Symposium on Perceptual Technologies



Time Monday, October 1st
13.30-14.00 hrs Prof. Albrecht Schmidt (Medieninformatik, LMU München, DE): Amplifying the Senses
14.00-14.30 hrs Dr. Lewis Chuang (Medieninformatik, LMU München, DE): Extending Cybernetics with Neuroergonomics
14.30-15.30 hrs Prof Weisi Lin (Electrical Engineering, Nanyang TU, SG): Formulate and Implement Human Visual Attention Models
15.30-15.35 hrs PD Dr. Zhuanghua Shi (Psychology, LMU München, DE): Personal Introduction
15.35-15.40 hrs Prof. Qing Xu (Tianjin University, CN): Personal Introduction
15.40-15.45 hrs Dr. Yuanting Liu (Fortiss GmbH): Personal Introduction
15.45-16.00 hrs Thomas Rottmann (Universität Bundeswehr München, DE): Vehicle-in-the-Loop Simulator
16.00-16.15 hrs Coffee Break
16.15-17.00 hrs Demos
17.15-17.45 hrs Roundtable Discussion
18.00-20.00 hrs Dinner at Paulaner Bräuhaus

Guest Keynote: Formulate and Implement Human Visual Attention Models

Prof. Weisi Lin
Nanyang Technological University, Singapore

Weisi Lin is an active researcher in image processing, perception-based signal modelling and assessment, video compression, and multimedia communication systems. In the said areas, he has published 210+ international journal papers and 240+ international conference papers, 7 patents, 9 book chapters, 2 authored books and 3 edited books, as well as excellent track record in leading and delivering more than 10 major funded projects (with over S$7m research funding). He earned his Ph.D from King’s College, University of London. He had been the Lab Head, Visual Processing, in Institute for Infocomm Research (I2R). He is a Professor in School of Computer Science and Engineering, Nanyang Technological University, where he served as the Associate Chair (Graduate Studies) in 2013-2014.

He is a Fellow of IEEE and IET, and an Honorary Fellow of Singapore Institute of Engineering Technologists. He has been elected as a Distinguished Lecturer in both IEEE Circuits and Systems Society (2016-17) and Asia-Pacific Signal and Information Processing Association (2012-13), and given keynote/invited/tutorial/panel talks to 20+ international conferences during the past 10 years.  He has been an Associate Editor for IEEE Trans. on Image Processing, IEEE Trans. on Circuits and Systems for Video Technology, IEEE Trans. on Multimedia, IEEE Signal Processing Letters, Quality and User Experience, and Journal of Visual Communication and Image Representation. He was also the Guest Editor for 7 special issues in international journals, and chaired the IEEE MMTC QoE Interest Group (2012-2014); he has been a Technical Program Chair for IEEE Int’l Conf. Multimedia and Expo (ICME 2013), International Workshop on Quality of Multimedia Experience (QoMEX 2014), International Packet Video Workshop (PV 2015), Pacific-Rim Conf. on Multimedia (PCM 2012) and IEEE Visual Communications and Image Processing (VCIP 2017). He believes that good theory is practical, and has delivered 10 major systems and modules for industrial deployment with the technology developed.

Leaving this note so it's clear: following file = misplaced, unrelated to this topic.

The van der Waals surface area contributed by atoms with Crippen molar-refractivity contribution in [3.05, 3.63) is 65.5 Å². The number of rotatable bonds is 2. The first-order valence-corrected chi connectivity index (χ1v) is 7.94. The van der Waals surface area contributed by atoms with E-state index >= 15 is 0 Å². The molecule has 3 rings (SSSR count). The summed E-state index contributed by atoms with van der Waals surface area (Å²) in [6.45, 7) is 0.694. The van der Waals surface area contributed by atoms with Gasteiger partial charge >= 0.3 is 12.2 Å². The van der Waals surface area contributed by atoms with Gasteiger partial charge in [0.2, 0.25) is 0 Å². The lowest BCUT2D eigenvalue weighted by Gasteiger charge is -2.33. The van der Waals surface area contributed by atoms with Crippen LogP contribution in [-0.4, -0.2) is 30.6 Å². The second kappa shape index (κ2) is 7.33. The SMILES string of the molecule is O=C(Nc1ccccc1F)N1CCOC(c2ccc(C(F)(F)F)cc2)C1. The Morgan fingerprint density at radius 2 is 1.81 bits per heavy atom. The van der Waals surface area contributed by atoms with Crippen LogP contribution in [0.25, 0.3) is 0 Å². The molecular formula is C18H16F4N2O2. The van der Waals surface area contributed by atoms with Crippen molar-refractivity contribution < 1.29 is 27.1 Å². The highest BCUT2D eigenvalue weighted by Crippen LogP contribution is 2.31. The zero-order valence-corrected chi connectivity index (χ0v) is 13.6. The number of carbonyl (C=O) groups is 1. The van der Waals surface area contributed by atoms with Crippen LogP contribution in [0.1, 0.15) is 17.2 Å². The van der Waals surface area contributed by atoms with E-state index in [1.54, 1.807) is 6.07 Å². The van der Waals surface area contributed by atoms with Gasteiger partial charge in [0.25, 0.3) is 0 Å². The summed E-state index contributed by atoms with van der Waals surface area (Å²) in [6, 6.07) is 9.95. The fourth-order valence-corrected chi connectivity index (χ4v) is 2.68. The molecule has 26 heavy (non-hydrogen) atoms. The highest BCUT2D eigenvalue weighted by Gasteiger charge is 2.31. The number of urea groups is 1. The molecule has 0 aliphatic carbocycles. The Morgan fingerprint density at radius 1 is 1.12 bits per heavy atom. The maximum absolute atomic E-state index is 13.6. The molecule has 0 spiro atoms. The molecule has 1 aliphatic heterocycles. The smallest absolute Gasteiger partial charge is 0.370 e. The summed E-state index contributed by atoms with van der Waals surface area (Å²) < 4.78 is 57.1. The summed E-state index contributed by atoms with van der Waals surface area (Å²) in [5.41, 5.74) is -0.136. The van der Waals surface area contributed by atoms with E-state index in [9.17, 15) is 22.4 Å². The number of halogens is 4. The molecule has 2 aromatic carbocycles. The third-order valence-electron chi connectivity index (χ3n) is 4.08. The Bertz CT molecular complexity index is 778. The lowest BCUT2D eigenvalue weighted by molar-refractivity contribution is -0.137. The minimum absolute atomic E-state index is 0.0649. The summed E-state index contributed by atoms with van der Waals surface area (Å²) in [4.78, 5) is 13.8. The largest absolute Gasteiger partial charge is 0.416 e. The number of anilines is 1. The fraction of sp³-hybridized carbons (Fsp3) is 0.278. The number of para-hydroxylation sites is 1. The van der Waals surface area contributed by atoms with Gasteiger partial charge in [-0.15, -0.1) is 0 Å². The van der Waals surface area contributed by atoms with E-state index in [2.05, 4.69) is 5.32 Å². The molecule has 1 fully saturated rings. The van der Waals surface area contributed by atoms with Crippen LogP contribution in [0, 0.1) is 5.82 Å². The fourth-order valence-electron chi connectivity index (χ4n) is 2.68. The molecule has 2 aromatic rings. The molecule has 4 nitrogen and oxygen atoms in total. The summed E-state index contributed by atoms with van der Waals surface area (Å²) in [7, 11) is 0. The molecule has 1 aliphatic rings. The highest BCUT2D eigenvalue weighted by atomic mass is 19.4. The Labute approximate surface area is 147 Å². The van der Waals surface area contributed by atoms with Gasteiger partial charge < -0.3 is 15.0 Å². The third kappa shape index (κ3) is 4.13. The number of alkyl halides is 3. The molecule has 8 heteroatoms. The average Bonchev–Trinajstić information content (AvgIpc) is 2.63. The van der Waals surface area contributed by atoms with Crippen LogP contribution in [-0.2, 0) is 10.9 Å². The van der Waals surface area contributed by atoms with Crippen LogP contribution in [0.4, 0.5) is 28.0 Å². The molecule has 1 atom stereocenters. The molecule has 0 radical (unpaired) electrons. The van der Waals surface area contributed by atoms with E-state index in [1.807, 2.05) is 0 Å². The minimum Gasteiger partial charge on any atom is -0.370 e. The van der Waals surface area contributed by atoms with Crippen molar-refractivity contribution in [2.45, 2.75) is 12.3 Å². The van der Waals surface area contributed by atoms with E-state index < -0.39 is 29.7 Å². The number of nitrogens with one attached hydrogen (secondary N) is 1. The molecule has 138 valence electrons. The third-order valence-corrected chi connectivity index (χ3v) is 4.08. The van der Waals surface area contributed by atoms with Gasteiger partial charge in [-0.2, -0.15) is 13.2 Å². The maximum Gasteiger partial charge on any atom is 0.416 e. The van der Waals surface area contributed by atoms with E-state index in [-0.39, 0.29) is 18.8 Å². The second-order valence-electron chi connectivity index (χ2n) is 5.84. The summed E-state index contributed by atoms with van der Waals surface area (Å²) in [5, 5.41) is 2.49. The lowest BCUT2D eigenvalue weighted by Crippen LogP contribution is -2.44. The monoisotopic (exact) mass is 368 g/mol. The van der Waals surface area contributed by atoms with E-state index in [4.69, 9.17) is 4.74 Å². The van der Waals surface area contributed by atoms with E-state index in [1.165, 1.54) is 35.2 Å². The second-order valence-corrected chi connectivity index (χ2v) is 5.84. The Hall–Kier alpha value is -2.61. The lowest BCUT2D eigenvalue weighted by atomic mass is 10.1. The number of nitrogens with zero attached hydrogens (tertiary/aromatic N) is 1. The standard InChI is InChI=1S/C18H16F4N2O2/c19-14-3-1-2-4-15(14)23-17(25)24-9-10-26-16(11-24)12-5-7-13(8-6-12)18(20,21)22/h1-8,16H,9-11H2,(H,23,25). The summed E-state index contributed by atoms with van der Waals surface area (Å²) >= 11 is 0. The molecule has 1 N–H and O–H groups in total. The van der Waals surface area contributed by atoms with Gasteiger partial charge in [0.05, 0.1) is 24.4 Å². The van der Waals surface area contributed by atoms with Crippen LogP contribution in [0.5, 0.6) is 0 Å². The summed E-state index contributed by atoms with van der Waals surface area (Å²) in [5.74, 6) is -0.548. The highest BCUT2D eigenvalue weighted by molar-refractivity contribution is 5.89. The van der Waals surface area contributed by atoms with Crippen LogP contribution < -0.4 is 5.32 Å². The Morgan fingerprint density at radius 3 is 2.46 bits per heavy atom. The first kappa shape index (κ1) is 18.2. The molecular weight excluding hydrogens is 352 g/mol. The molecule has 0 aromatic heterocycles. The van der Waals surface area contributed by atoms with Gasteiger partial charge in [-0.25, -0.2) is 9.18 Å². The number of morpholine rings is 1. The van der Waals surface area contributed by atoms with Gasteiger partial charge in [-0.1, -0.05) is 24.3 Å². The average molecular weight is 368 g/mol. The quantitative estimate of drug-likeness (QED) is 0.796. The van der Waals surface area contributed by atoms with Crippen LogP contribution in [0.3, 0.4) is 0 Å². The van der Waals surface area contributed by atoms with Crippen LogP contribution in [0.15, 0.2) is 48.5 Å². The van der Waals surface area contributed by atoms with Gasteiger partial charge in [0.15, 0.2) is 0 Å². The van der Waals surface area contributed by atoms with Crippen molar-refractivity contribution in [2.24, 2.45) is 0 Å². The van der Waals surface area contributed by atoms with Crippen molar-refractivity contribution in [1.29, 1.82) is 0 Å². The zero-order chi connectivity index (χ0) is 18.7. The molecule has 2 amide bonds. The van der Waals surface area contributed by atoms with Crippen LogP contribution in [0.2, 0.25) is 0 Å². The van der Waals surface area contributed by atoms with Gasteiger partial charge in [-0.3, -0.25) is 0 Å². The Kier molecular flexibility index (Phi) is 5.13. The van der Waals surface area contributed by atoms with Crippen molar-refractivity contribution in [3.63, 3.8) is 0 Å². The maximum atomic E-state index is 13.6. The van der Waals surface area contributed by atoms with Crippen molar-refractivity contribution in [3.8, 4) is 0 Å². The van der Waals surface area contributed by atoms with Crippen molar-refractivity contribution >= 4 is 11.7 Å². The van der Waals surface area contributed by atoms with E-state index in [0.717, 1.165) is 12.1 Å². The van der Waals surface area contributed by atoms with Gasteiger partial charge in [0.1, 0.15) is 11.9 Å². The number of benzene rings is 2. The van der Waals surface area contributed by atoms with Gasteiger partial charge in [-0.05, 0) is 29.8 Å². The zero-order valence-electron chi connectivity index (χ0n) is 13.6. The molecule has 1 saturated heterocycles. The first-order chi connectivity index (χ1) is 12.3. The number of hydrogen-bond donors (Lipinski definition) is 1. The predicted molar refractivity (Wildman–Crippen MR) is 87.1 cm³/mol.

As a result of human evolution, visual attention (VA) refers to the cognitive process of selectively concentrating on certain visual aspects in a scene that are most interesting (e.g., we pay more attention to a colorful flower among many green leaves in a picture), and has attracted continuousresearch effort since William James’ time.   It is beneficial to model VA computationally and incorporate an appropriate model in signal evaluation and processing, since the human is the final receiver and appreciator for most (if not all) processed signals, and the scarce system resource is better to be utilized in user-centric manners. In addition, there is an increasing need for harmonious human-machine interaction (imagining that robots act as caregivers of senior citizens, salespersons in a future shopping mall, and even colleagues in work places) and artificial intelligence (AI), and therefore it would be good if machines possess similar attention and selectivity mechanisms as humans.
In this talk, we will first introduce the research problems associated with VA, as well as the relevantphysiological and psychological ground.  Afterward, we are to discuss the principle of computational VA modelling and the advances in the area, including the bottom-up, top-down and combined approaches. Meaningful applications in perceptual quality assessment, image retargeting, video coding, computer graphics, and target identification, as well as the related industrial deployment,are then demonstrated. The talk will also present our opinions toward possible future research and development.